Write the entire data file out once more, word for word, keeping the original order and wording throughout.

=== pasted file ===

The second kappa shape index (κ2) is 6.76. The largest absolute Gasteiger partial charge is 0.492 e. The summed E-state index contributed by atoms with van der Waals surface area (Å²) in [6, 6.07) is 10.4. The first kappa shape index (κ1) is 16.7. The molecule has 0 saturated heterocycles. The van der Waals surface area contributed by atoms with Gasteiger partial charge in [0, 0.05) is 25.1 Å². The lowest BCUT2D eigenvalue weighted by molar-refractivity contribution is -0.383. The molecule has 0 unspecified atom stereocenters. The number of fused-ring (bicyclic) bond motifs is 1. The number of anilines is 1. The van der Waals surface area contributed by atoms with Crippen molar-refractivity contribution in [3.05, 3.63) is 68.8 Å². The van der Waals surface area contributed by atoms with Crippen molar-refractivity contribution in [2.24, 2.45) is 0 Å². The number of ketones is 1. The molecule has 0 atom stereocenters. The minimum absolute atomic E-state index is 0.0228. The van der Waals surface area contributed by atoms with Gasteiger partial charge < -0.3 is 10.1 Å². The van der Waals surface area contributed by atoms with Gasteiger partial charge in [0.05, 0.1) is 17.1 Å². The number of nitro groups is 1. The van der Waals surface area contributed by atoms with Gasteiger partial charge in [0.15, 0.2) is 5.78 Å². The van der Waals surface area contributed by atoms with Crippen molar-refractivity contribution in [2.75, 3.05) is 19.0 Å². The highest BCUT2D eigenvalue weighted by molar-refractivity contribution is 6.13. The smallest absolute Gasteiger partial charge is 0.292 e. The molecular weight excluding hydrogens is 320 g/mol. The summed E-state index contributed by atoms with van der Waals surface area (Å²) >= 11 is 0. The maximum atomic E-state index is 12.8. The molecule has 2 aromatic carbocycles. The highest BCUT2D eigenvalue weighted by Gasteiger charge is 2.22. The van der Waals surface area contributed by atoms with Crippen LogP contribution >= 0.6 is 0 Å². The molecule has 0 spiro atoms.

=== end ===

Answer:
The second kappa shape index (κ2) is 6.76. The largest absolute Gasteiger partial charge is 0.492 e. The summed E-state index contributed by atoms with van der Waals surface area (Å²) in [6, 6.07) is 10.4. The first kappa shape index (κ1) is 16.7. The molecule has 0 saturated heterocycles. The van der Waals surface area contributed by atoms with Gasteiger partial charge in [0, 0.05) is 25.1 Å². The lowest BCUT2D eigenvalue weighted by molar-refractivity contribution is -0.383. The molecule has 0 unspecified atom stereocenters. The number of fused-ring (bicyclic) bond motifs is 1. The number of anilines is 1. The van der Waals surface area contributed by atoms with Crippen molar-refractivity contribution in [3.05, 3.63) is 68.8 Å². The van der Waals surface area contributed by atoms with Crippen molar-refractivity contribution in [2.24, 2.45) is 0 Å². The number of ketones is 1. The molecule has 0 atom stereocenters. The minimum absolute atomic E-state index is 0.0228. The van der Waals surface area contributed by atoms with Gasteiger partial charge < -0.3 is 10.1 Å². The van der Waals surface area contributed by atoms with Gasteiger partial charge in [0.05, 0.1) is 17.1 Å². The number of nitro groups is 1. The van der Waals surface area contributed by atoms with Gasteiger partial charge in [0.15, 0.2) is 5.78 Å². The van der Waals surface area contributed by atoms with Crippen molar-refractivity contribution in [2.75, 3.05) is 19.0 Å². The highest BCUT2D eigenvalue weighted by molar-refractivity contribution is 6.13. The smallest absolute Gasteiger partial charge is 0.292 e. The molecular weight excluding hydrogens is 320 g/mol. The summed E-state index contributed by atoms with van der Waals surface area (Å²) >= 11 is 0. The maximum atomic E-state index is 12.8. The molecule has 2 aromatic carbocycles. The highest BCUT2D eigenvalue weighted by Gasteiger charge is 2.22. The van der Waals surface area contributed by atoms with Crippen LogP contribution >= 0.6 is 0 Å². The molecule has 0 spiro atoms.